Your Councils Do Give You the Hump
Bristol Named as Worst City for Mobility Choice
The Alliance of British Drivers has been running a competition Does Your Council Give You The Hump?
in which people were invited to submit entries nominating the worst (or best) examples of how local councils treat drivers.
It was launched with an online video shot last year in Bristol, a tour of the city demonstrating examples of measures taken to frustrate and curtail car use. 1
The competition has now closed; judging has taken place and the results announced.
ABD director Ian Taylor presented details and named the winners at a members' meeting.
On both quantity and quality of entries Bristol had won the title of Worst Council for Drivers and mobility choice. Submissions had included mention of parking provision and cost, traffic flow deliberately restricted causing additional congestion, blanket 20 mph speed limits, and unreliability and inconvenience of alternative travel by public transport made worse by preferential treatment of cyclists. Ian also noted that although the competition had invited suggestions for Britain's worst and best councils for drivers, not one single entry was received for best
The £200 first prize
was awarded to Carol Quinn
, who now lives in Chepstow — and who moved there from Bristol because driving had been made so difficult and frustrating. She was scathing about Bristol's mayor Ferguson, of whom she said "He hates cars, has always said so and is making life a misery for any car owner in Bristol. He always said he was going to get the car driver and it is incorrect for him to say that there are 45,000 less car journeys now, because companies have moved out. For my job I have to drive all over the UK including London and Bristol is by far the worst."
She also mentioned stupid road planning and narrowing, badly placed bike lanes, bus lanes, bus stops, and street closures.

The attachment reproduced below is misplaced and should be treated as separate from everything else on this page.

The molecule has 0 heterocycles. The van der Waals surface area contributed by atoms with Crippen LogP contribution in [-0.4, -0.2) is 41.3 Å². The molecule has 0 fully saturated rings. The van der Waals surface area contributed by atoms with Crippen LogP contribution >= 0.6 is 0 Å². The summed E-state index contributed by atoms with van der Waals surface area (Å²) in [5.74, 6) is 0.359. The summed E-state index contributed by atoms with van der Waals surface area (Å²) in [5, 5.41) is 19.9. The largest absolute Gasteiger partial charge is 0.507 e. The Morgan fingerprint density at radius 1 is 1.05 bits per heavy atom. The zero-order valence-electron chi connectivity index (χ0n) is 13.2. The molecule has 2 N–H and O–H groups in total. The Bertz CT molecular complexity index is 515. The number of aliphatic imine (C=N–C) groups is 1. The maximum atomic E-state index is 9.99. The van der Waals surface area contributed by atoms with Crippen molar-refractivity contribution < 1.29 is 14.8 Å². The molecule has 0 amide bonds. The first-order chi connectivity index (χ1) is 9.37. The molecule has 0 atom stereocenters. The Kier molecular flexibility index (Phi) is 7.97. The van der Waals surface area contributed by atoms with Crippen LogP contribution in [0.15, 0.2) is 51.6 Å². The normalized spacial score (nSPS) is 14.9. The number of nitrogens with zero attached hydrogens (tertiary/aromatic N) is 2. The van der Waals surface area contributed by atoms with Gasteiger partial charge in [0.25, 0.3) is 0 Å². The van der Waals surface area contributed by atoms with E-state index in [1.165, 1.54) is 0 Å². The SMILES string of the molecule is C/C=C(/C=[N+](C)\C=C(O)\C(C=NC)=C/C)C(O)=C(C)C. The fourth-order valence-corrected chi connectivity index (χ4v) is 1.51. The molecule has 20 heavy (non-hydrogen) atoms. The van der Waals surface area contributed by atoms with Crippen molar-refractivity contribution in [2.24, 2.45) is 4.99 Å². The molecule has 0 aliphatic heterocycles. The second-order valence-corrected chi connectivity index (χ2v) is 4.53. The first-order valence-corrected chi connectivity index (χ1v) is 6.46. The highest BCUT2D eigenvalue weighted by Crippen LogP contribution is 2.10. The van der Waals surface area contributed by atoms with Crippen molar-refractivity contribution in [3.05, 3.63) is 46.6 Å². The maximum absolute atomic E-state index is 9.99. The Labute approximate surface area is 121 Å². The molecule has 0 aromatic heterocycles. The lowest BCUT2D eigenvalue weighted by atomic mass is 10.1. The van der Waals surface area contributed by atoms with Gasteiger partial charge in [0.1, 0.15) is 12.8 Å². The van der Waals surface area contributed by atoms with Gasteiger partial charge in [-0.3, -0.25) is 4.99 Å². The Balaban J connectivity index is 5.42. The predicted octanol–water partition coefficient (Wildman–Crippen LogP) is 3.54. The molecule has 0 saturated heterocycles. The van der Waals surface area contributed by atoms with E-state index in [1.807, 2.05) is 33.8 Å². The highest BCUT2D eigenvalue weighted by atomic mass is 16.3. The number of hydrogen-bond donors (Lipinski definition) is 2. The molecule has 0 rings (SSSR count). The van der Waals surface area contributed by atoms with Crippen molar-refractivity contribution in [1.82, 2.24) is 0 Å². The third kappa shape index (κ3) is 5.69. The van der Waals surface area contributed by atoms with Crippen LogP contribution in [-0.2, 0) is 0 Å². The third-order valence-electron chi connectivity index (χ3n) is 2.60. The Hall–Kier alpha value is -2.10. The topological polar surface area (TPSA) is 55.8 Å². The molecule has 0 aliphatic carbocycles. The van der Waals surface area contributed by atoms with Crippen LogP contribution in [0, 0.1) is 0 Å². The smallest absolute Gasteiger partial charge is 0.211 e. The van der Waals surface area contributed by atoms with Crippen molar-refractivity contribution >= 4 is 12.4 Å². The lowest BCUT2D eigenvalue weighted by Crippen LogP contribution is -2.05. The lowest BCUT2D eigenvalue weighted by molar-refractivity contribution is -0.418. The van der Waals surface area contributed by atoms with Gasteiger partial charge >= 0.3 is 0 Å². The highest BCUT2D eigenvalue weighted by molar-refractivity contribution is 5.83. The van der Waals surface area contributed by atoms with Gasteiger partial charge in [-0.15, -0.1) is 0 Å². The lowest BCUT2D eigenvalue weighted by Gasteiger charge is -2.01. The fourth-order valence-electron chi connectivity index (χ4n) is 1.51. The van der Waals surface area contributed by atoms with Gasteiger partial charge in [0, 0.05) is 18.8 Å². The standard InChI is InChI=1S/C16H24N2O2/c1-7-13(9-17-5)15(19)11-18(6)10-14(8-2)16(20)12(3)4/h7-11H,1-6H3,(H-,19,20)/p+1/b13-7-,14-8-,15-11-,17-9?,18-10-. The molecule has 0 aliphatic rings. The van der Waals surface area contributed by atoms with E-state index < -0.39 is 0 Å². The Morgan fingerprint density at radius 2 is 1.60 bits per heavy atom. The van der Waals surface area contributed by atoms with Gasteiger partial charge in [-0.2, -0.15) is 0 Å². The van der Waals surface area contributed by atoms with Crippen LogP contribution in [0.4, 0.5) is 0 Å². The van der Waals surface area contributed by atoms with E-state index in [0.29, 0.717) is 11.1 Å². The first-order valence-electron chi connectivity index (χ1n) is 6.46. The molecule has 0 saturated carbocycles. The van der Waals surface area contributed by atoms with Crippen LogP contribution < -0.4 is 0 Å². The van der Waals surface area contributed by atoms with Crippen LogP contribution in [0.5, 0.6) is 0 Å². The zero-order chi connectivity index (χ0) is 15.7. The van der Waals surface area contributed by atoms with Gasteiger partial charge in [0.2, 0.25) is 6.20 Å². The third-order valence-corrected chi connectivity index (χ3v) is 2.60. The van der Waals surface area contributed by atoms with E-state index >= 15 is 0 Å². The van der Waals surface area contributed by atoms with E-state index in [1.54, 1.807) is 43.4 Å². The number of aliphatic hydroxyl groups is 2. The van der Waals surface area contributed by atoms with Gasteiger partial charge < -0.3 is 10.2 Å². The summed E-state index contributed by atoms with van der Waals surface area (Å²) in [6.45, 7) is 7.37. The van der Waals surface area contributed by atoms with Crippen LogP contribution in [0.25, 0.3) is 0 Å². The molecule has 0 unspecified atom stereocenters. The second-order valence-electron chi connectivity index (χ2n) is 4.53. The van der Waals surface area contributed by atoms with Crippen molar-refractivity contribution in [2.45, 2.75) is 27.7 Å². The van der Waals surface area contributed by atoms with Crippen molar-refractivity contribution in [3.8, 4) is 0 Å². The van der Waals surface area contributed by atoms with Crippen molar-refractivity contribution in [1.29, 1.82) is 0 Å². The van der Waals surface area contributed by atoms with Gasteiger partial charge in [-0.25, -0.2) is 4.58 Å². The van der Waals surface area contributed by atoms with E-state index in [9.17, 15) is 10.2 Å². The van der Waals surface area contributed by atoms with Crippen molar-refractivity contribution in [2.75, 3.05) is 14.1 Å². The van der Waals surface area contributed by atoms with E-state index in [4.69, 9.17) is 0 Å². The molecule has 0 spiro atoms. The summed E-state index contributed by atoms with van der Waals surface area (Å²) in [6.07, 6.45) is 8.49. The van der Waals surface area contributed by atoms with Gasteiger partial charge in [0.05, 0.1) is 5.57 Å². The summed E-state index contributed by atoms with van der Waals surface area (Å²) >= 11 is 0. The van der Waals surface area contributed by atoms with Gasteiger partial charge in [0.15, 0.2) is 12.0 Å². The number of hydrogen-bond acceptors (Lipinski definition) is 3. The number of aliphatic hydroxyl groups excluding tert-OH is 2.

(£50) went to Jacki Clarke
who nominated Brighton & Hove. She highlighted roadwork, underused bus and cycle lanes, all contributing to congestion. Also excessive parking charges and bus fares - but Park & Ride has been discontinued. She also said that traffic lights are unsynchronised, and life made more difficult by widespread 20 mph speed limits and speed humps, and ended by saying "RIP Brighton".
(also £50) went to Tom McClea
n of Belfast. His bugbear was speed humps everywhere, and he highlighted this with videos on YouTube featuring Lower Braniel Road. He said: "Try driving around some of the roads in the Castlereagh area of Belfast. The roads are akin to assault courses due to the totally unnecessary proliferation of road ramps." Seventeen on a one mile stretch. 2
Ian Taylor went on to mention that the 'war on the motorist' appeared to still well and truly being waged; despite our being promised before the last general election that it would be ended. With another election approaching next year politicians and would-be politicians needed reminding of this, and some reasonable demands made. To that end the Alliance of British Drivers had teamed-up with the National Motorists Action Group (NMAG) to produce a document that we have called (bearing in mind 2015 is also the 800th anniversary of Magna Carta) The Motorists' Charter
"We hope this will be of use as a campaigning tool to persuade political parties that they not only intend to "end the war on the motorist" - but this time around to really mean it."
"Our local authorities are largely sold on the idea that they have a duty to discourage or even curb car use, yet they happily milk drivers as a 'cash cow' through high parking charges and penalties. Instead of facilitating vehicle use they deliberately set out to 'manage', for which read 'ration', road-space - giving it to other transport modes under the Orwellian claim of 'improving choice'. A choice that we say must include driving as well as walking, cycling or public transport, which cannot meet the diversity of travel to work patterns of today's employment. Management becomes coercion, with disparaging references to 'car dependency'. For some the car is an absolute essential, as are many essential services, but we don't liken them to an addiction."